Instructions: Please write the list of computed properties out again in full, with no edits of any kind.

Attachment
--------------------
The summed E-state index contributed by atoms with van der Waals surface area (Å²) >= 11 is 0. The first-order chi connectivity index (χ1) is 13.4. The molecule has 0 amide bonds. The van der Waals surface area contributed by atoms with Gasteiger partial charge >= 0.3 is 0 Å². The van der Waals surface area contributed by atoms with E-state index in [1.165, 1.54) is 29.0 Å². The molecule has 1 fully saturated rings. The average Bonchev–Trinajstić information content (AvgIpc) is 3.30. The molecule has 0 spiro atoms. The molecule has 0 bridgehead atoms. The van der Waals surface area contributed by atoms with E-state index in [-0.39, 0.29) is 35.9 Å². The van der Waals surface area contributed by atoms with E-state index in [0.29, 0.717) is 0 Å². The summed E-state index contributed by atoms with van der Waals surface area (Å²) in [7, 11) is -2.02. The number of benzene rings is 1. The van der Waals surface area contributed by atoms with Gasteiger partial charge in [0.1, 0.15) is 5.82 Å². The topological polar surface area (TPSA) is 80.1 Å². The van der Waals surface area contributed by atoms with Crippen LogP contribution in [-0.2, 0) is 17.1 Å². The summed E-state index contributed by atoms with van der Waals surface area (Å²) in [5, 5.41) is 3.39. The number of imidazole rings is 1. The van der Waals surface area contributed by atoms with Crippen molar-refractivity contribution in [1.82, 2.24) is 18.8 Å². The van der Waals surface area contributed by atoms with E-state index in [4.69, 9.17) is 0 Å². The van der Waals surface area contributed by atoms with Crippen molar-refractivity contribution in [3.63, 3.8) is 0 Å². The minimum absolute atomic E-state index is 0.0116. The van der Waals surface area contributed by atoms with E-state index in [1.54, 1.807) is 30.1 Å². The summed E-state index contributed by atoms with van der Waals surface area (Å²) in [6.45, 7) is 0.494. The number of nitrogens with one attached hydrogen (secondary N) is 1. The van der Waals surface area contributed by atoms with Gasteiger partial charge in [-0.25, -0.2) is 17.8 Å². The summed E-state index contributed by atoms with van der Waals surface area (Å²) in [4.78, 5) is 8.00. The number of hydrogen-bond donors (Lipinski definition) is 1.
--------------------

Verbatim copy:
The summed E-state index contributed by atoms with van der Waals surface area (Å²) >= 11 is 0. The first-order chi connectivity index (χ1) is 13.4. The molecule has 0 amide bonds. The van der Waals surface area contributed by atoms with Gasteiger partial charge >= 0.3 is 0 Å². The van der Waals surface area contributed by atoms with E-state index in [1.165, 1.54) is 29.0 Å². The molecule has 1 fully saturated rings. The average Bonchev–Trinajstić information content (AvgIpc) is 3.30. The molecule has 0 spiro atoms. The molecule has 0 bridgehead atoms. The van der Waals surface area contributed by atoms with E-state index in [-0.39, 0.29) is 35.9 Å². The van der Waals surface area contributed by atoms with E-state index in [0.29, 0.717) is 0 Å². The summed E-state index contributed by atoms with van der Waals surface area (Å²) in [7, 11) is -2.02. The number of benzene rings is 1. The van der Waals surface area contributed by atoms with Gasteiger partial charge in [0.1, 0.15) is 5.82 Å². The topological polar surface area (TPSA) is 80.1 Å². The van der Waals surface area contributed by atoms with Crippen LogP contribution in [-0.2, 0) is 17.1 Å². The summed E-state index contributed by atoms with van der Waals surface area (Å²) in [5, 5.41) is 3.39. The number of imidazole rings is 1. The van der Waals surface area contributed by atoms with Crippen molar-refractivity contribution in [1.82, 2.24) is 18.8 Å². The van der Waals surface area contributed by atoms with E-state index in [4.69, 9.17) is 0 Å². The van der Waals surface area contributed by atoms with Crippen molar-refractivity contribution in [3.63, 3.8) is 0 Å². The minimum absolute atomic E-state index is 0.0116. The van der Waals surface area contributed by atoms with E-state index in [1.54, 1.807) is 30.1 Å². The summed E-state index contributed by atoms with van der Waals surface area (Å²) in [6.45, 7) is 0.494. The number of nitrogens with one attached hydrogen (secondary N) is 1. The van der Waals surface area contributed by atoms with Gasteiger partial charge in [-0.25, -0.2) is 17.8 Å². The summed E-state index contributed by atoms with van der Waals surface area (Å²) in [4.78, 5) is 8.00. The number of hydrogen-bond donors (Lipinski definition) is 1.